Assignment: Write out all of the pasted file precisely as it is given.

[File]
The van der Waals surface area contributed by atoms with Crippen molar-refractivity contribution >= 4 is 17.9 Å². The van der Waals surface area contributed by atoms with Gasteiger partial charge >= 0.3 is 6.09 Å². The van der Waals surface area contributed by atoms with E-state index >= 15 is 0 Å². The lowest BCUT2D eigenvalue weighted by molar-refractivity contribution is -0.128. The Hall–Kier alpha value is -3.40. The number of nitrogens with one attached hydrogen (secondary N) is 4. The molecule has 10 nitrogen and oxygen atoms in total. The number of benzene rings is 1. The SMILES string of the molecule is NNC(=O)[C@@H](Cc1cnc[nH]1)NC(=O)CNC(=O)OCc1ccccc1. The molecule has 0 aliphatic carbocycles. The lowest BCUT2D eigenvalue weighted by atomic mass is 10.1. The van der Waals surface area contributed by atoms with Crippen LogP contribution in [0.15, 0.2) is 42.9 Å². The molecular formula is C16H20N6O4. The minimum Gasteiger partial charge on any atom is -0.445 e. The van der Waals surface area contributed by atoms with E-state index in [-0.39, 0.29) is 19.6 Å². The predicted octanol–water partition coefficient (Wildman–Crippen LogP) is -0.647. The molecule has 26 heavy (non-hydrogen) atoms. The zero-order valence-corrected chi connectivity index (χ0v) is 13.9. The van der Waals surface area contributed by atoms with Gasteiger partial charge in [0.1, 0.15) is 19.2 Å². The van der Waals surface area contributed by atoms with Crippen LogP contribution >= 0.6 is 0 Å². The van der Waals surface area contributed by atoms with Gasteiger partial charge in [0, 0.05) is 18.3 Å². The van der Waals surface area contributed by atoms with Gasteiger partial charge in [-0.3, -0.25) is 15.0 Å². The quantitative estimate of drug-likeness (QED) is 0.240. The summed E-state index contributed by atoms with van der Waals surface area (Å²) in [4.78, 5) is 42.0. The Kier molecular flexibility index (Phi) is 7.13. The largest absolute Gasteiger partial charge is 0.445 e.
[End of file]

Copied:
The van der Waals surface area contributed by atoms with Crippen molar-refractivity contribution >= 4 is 17.9 Å². The van der Waals surface area contributed by atoms with Gasteiger partial charge >= 0.3 is 6.09 Å². The van der Waals surface area contributed by atoms with E-state index >= 15 is 0 Å². The lowest BCUT2D eigenvalue weighted by molar-refractivity contribution is -0.128. The Hall–Kier alpha value is -3.40. The number of nitrogens with one attached hydrogen (secondary N) is 4. The molecule has 10 nitrogen and oxygen atoms in total. The number of benzene rings is 1. The SMILES string of the molecule is NNC(=O)[C@@H](Cc1cnc[nH]1)NC(=O)CNC(=O)OCc1ccccc1. The molecule has 0 aliphatic carbocycles. The lowest BCUT2D eigenvalue weighted by atomic mass is 10.1. The van der Waals surface area contributed by atoms with Crippen LogP contribution in [0.15, 0.2) is 42.9 Å². The molecular formula is C16H20N6O4. The minimum Gasteiger partial charge on any atom is -0.445 e. The van der Waals surface area contributed by atoms with E-state index in [-0.39, 0.29) is 19.6 Å². The predicted octanol–water partition coefficient (Wildman–Crippen LogP) is -0.647. The molecule has 26 heavy (non-hydrogen) atoms. The zero-order valence-corrected chi connectivity index (χ0v) is 13.9. The van der Waals surface area contributed by atoms with Gasteiger partial charge in [0.1, 0.15) is 19.2 Å². The van der Waals surface area contributed by atoms with Crippen LogP contribution >= 0.6 is 0 Å². The van der Waals surface area contributed by atoms with Gasteiger partial charge in [0, 0.05) is 18.3 Å². The van der Waals surface area contributed by atoms with Gasteiger partial charge in [-0.3, -0.25) is 15.0 Å². The quantitative estimate of drug-likeness (QED) is 0.240. The summed E-state index contributed by atoms with van der Waals surface area (Å²) in [4.78, 5) is 42.0. The Kier molecular flexibility index (Phi) is 7.13. The largest absolute Gasteiger partial charge is 0.445 e.